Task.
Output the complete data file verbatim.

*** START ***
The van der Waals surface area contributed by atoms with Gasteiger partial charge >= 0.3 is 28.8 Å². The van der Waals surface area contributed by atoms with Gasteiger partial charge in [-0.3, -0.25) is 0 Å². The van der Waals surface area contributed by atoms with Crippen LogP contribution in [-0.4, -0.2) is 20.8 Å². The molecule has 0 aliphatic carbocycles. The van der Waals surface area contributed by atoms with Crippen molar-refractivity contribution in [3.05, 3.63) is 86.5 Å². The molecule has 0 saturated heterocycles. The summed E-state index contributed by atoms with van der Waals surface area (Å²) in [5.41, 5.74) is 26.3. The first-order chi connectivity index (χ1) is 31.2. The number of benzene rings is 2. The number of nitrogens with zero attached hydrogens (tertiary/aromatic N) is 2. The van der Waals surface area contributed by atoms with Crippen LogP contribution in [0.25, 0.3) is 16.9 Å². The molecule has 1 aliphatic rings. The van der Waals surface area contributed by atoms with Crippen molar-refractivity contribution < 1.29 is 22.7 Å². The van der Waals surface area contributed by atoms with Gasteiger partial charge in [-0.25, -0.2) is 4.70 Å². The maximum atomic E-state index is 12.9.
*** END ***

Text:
The van der Waals surface area contributed by atoms with Gasteiger partial charge >= 0.3 is 28.8 Å². The van der Waals surface area contributed by atoms with Gasteiger partial charge in [-0.3, -0.25) is 0 Å². The van der Waals surface area contributed by atoms with Crippen LogP contribution in [-0.4, -0.2) is 20.8 Å². The molecule has 0 aliphatic carbocycles. The van der Waals surface area contributed by atoms with Crippen molar-refractivity contribution in [3.05, 3.63) is 86.5 Å². The molecule has 0 saturated heterocycles. The summed E-state index contributed by atoms with van der Waals surface area (Å²) in [5.41, 5.74) is 26.3. The first-order chi connectivity index (χ1) is 31.2. The number of benzene rings is 2. The number of nitrogens with zero attached hydrogens (tertiary/aromatic N) is 2. The van der Waals surface area contributed by atoms with Crippen LogP contribution in [0.25, 0.3) is 16.9 Å². The molecule has 1 aliphatic rings. The van der Waals surface area contributed by atoms with Crippen molar-refractivity contribution < 1.29 is 22.7 Å². The van der Waals surface area contributed by atoms with Gasteiger partial charge in [-0.25, -0.2) is 4.70 Å². The maximum atomic E-state index is 12.9.